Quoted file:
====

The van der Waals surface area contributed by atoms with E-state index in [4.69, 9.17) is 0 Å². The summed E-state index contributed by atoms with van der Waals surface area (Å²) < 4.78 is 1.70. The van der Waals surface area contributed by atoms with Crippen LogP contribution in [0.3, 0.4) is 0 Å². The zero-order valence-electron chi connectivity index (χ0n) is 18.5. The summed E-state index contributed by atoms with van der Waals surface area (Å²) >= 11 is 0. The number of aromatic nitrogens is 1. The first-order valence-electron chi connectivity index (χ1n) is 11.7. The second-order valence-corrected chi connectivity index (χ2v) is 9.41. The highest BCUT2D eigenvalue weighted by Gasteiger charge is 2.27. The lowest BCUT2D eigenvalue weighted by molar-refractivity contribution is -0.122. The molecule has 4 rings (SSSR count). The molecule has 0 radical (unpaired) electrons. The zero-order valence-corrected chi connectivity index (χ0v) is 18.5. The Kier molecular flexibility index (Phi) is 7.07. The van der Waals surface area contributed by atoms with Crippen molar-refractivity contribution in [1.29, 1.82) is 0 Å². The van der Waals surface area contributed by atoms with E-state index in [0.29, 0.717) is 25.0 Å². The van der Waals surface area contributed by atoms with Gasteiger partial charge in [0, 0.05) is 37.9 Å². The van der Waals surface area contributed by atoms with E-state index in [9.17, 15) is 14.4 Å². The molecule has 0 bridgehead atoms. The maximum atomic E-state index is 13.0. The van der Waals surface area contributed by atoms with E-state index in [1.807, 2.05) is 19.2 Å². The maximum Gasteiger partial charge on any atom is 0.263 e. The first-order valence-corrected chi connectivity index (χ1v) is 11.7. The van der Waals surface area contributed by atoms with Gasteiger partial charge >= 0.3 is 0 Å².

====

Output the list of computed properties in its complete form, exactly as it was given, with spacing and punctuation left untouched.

The van der Waals surface area contributed by atoms with E-state index in [4.69, 9.17) is 0 Å². The summed E-state index contributed by atoms with van der Waals surface area (Å²) < 4.78 is 1.70. The van der Waals surface area contributed by atoms with Crippen LogP contribution in [0.3, 0.4) is 0 Å². The zero-order valence-electron chi connectivity index (χ0n) is 18.5. The summed E-state index contributed by atoms with van der Waals surface area (Å²) >= 11 is 0. The number of aromatic nitrogens is 1. The first-order valence-electron chi connectivity index (χ1n) is 11.7. The second-order valence-corrected chi connectivity index (χ2v) is 9.41. The highest BCUT2D eigenvalue weighted by Gasteiger charge is 2.27. The lowest BCUT2D eigenvalue weighted by molar-refractivity contribution is -0.122. The molecule has 4 rings (SSSR count). The molecule has 0 radical (unpaired) electrons. The zero-order valence-corrected chi connectivity index (χ0v) is 18.5. The Kier molecular flexibility index (Phi) is 7.07. The van der Waals surface area contributed by atoms with Crippen molar-refractivity contribution in [1.29, 1.82) is 0 Å². The van der Waals surface area contributed by atoms with E-state index in [0.29, 0.717) is 25.0 Å². The van der Waals surface area contributed by atoms with Gasteiger partial charge in [0, 0.05) is 37.9 Å². The van der Waals surface area contributed by atoms with E-state index in [9.17, 15) is 14.4 Å². The molecule has 0 bridgehead atoms. The maximum atomic E-state index is 13.0. The van der Waals surface area contributed by atoms with E-state index in [1.807, 2.05) is 19.2 Å². The maximum Gasteiger partial charge on any atom is 0.263 e. The first-order valence-corrected chi connectivity index (χ1v) is 11.7. The van der Waals surface area contributed by atoms with Gasteiger partial charge >= 0.3 is 0 Å².